Virtually everyone agrees the Civic Center is badly in need of an update and doing so would put Amarillo on more secure footing as far as retaining and bringing events to the community. The more events, the more people staying in hotels and motels, eating in restaurants and shopping with retailers. Increased economic vibrancy also is something virtually everyone can get behind.

Toward that end, Mayor Ginger Nelson earlier this week appointed a committee to take a deep dive into viable alternatives in getting the project back online. The group’s top priority for now is to look into possible public-private funding options as a way to reduce the cost and accompanying sticker shock.

“Many people are telling me they’re for the project, but with COVID and all of the uncertainty, that it just wasn’t the right time,” she said in our story. “Some people are even saying there were public-private funding options that we could have looked at. I think we need to do that as quickly as we possibly can, so I’ve appointed a small committee to go and gather more information on public-private partnerships.”

We applaud the city’s efforts to see what other possibilities might exist as far as getting this job done at a lower cost. One of the regular questions to surface from the public throughout the Civic Center campaign asked if it could be done in phases. The project had a number of moving parts that were dependent on each other, and it made sense to wonder if a big project could be broken down into a handful of smaller projects.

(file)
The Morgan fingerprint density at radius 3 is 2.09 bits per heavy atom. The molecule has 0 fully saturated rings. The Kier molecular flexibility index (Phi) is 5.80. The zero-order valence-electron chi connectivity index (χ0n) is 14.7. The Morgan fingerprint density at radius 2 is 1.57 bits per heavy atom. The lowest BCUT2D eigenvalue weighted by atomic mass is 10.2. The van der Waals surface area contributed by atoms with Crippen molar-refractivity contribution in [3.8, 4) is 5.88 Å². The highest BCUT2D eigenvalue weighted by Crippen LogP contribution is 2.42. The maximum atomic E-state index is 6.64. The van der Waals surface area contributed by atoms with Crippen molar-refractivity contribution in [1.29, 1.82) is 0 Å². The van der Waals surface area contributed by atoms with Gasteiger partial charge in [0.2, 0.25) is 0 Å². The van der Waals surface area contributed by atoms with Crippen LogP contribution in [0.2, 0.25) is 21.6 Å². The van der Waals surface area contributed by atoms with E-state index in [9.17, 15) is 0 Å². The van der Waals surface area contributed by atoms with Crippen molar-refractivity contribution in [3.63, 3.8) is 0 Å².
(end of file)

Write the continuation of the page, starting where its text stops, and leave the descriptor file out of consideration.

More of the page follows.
Whether that emerges as a possibility remains to be seen. As Nelson pointed out, there is a sense of urgency to this committee’s work as some possibilities could require legislative approval. The legislature convenes next month with the usual abundance of priorities and a pandemic-sized budget gap to deal with.

“One of the reasons that we are trying to move so quickly is if some of these options involve seeking legislative approval, we need to get right on that,” Nelson said. “The committee needs to quickly talk with our legislators and see if there is anything there that we could possibly reduce the cost for this project.”

The committee will also spend some time looking at how other Texas communities were able to get similar projects done. Undoubtedly, their expertise and best practices will be beneficial to the city.

The good news here is Amarillo’s elected leaders are looking for ways to move forward on a project vital to the city’s long-term economic health. They heard the message and they are reacting to it – because the original need has not gone away.


Fort Worth Star Telegram. Dec. 3, 2020

Here’s why the Texas Legislature probably won’t do much to help the Fort Worth area

Local government and business leaders are drawing up their wish lists for next year’s legislative session. And there’s plenty that lawmakers could do for the Fort Worth area when they go back to work in January.

But between the coronavirus pandemic, a recession-shocked budget and general uncertainty about future needs, many of those wishes may go unfulfilled. If the Legislature does no harm to local government and schools, that may constitute victory for Tarrant County and the region.

The pandemic casts a pall in several ways, but in practical terms, it will probably limit how much legislation lawmakers can even consider. Given the danger posed by indoor gatherings, House and Senate committees won’t be able to have many hearings on bills, so they probably won’t take up the myriad of issues, large and small, that they usually do.

Two immediate priorities must be helping small business and protecting school funding.

Any significant financial help will have to come from Washington. But Texas can help ease the pain for small business in particular. The state should look for ways to lift tax and regulatory burdens for such firms as much as possible.